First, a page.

I send you a cordial greeting and I wish you are well.
First of all, allow me to introduce myself, I am Pilot Captain Ángel Guillermo Guerra Vara, I have served in the Mexican Air Force for more than 30 years, flying fixed-wing aircraft such as: Stearman PT-17, Bonanza F-33C, Cessna C-206, Schweizer SA 2-37A, King Air C-90A, SKA-300, Pilatus PC-7 and Texan II T-6C+.
I have worked as a flight instructor in the Military School of Aviation and in the Military School of Aerotactic Application of the Mexican Air Force in Pilatus PC-7 aircraft and currently as a flight instructor in T-6C+ aircraft.
I share my experience using a Martin-Baker ejection seat.
We were on August 16, 2017, at approximately 11:00 a.m., practicing for the seventh air show at the Military Air Base number 1 of the Mexican Air Force, in Santa Lucia Mexico, manning and leading a squadron of four T-6C+ aircraft.
Our squadron would perform some formation and display aerobatic maneuvers, including a sequence of crossings with two aircraft, which was in which the left wings of both aircraft collided during the third crossing.
We entered from the rear and on both sides of the presidium at 240 KIAS and 500 ft. height to make the first crossing with wings level and a 90 degree difference in course between aircraft, immediately turning both aircraft to make a second crossing turning with 60 degrees of bank in front of the presidium, continuing the turn to make a third crossing with wings level and with a 90 degree course difference after completing the 270 degree initial course change of the first crossing, to exit from the back of the presidium.
After we made the second crossing, my element entered the turbulent wake left by my aircraft, losing effectiveness in the controls and descending (finding ourselves 500 feet above the ground), a critical situation that forced him to turn his eyes towards the HUD to recover the aircraft’s attitude, since the natural horizon could not be distinguished as a reference due to the poor visibility (approximately 1 mile), momentarily losing visual contact with the leader, which he recovered when we were on a collision course.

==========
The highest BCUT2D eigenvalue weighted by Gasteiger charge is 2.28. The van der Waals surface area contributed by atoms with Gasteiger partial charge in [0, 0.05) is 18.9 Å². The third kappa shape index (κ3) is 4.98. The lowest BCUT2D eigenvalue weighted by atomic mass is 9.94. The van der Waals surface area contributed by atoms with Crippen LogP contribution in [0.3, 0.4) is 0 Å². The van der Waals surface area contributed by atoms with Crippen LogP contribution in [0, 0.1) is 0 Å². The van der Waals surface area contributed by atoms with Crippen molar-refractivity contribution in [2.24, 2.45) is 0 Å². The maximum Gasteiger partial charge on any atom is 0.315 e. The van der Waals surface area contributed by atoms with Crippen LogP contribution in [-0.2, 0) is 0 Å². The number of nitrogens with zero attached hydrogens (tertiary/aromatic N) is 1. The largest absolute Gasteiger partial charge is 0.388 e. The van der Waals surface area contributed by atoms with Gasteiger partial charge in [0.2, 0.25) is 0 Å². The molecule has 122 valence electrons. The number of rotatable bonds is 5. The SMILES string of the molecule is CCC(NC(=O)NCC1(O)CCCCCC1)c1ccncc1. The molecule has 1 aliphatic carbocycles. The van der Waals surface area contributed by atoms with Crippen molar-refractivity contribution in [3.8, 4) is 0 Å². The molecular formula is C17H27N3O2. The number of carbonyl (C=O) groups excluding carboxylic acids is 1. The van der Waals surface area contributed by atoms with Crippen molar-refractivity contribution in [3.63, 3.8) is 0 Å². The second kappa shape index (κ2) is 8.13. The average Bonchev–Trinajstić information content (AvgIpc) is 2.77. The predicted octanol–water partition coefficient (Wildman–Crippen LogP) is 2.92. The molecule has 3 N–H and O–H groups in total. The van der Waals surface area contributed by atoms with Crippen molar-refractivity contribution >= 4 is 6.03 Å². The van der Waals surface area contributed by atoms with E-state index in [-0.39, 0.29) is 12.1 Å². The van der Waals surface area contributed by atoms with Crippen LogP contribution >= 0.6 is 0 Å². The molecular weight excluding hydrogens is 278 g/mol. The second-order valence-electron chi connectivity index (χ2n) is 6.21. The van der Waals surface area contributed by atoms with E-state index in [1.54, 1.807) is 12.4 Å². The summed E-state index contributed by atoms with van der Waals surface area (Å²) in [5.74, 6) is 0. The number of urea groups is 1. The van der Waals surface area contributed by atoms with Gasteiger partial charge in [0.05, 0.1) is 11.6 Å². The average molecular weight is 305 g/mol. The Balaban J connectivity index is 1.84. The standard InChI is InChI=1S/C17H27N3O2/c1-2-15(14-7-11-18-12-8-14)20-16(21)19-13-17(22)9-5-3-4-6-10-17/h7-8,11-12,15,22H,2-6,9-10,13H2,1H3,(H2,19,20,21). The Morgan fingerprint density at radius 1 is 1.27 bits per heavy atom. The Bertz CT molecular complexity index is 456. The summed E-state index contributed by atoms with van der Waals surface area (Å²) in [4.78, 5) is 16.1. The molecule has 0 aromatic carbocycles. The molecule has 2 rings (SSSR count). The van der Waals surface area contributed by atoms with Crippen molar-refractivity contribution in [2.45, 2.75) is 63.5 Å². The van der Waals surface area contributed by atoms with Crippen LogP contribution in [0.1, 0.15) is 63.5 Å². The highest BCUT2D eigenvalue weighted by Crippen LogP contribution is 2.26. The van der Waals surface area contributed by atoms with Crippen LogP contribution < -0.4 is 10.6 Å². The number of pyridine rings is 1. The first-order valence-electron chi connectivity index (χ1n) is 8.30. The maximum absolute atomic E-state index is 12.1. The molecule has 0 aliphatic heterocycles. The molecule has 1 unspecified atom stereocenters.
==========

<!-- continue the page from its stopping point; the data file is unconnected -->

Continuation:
The elements that contributed to the loss of visual contact were the scarce horizontal visibility prevailing in the area, the gray camouflaged color of the planes and that the maneuver was carried out by releasing white smoke, the exit nozzle being found in the exhaust on the right side of the plane, side of the leader who had the element in sight.
To complete the 270 degree change of direction with the turn and head straight for the center of the presidium, I turned my eyes to the left side (to the presidium) to level wings and make the third crossing.
As I level my wings and look back at the HUD and slightly to the right to look for my element, I realize that we are very close, almost head-on and on a collision course, immediately pulling the control stick to avoid the crash, this being impossible and colliding the left wings of both planes.
After the impact, the plane was out of control (loose stick) and began to turn making aileron roll to the left losing altitude, I tried to control the turn with the right rudder pedal fully down and proceeded to eject when we saw more clarity over the cockpit, because we did not have the reference of the natural horizon due to the reduced visibility and the jet fuel that enveloped the cockpit after the collision.
Our plane and we fell within the perimeter of the air base, without anyone being injured on the ground and fortunately with no damage to the facilities, in the same way the crew of the other aircraft (pilot and co-pilot) managed to eject without any serious injury.
Thanks to the excellent design and operation of the ejection system, we are alive and also without any permanent injury. I thank each and every one of that great work team that is Martin-Baker, for making it possible for us to share our experience by having saved our lives.
Angel Guillermo Guerra Vara, Ejectee #6177